The basic functional block diagram of a linear voltage stabilizer is shown in figure. It consist of a reference (circuit that produces reference voltage Uref ), voltage divider (that gives feadback voltage Ufb ), circuit for analog comparison, an error amplifier, and output stage. The stabilized output voltage is obtained as a difference U st = U d - UCE . The stabilizer keeps output voltage constant by monitoring its changes and correspondly controlling the collector-emitter voltage UCE in a proper way. For this purpose feadback voltage Ufb , which is proportional to the Ust variations, is compared with Uref . The difference, named error, is amplified and controls the UCE .
Play and Learn Linear Stabilizers
Construct the linear stabilizer circuit.
If the input voltage increases, the output voltage also increases. Feedback voltage Ufb as a part of output voltage also increases. So the base voltage of the transistor T 2 increases. At the same time Uref is a constant. The base-emitter junction compares these two voltages. Their difference, called "error", is amplified by transistor T 2 and its collector current increases. According to the Kirchoff's law, the base current of T 1 decreases ( Is from the current source is constant). Correspondingly, the voltage UCE of the transistor T 1 increases. This prevents the output voltage from further increasing . The current source could be replaced by a resistor.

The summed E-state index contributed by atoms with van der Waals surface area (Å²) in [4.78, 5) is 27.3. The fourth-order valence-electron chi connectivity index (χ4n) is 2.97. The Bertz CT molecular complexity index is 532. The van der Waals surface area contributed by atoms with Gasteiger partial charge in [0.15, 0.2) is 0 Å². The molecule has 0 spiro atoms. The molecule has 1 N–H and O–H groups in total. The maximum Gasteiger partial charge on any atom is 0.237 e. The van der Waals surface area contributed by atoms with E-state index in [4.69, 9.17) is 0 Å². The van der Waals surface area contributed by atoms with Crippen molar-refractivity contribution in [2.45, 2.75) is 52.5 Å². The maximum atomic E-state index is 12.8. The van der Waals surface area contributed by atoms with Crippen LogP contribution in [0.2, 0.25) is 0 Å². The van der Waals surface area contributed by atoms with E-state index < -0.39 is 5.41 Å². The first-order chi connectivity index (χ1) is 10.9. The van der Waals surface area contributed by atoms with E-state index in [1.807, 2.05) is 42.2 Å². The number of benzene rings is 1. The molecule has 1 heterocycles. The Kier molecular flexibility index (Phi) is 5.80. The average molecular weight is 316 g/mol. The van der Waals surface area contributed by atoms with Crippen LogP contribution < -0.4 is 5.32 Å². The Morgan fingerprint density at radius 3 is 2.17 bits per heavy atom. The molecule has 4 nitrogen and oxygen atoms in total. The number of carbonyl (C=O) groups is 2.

A Linear Integrated Circuit (IC) Stabilizers
Voltage stability can be improved by increasing the voltage gain of the error amplifier. For this purpose, an operational amplifier is used instead of transistor. Unfortunately, it produces oscillations in the output voltage. To avoid this, a capacitor is included in the circuit.
On-chip implementation yields an improvement in stabilizer parameters. The integrated stabilizers are easy to use and have a better output voltage stability, internal over current and temperature protection.
A popular series of IC stabilizers for fixed, positive, or negative voltage are 78XX and 79XX. The last two digits (XX) display the output voltage. For example 05 is for 5V, 15 is for 15V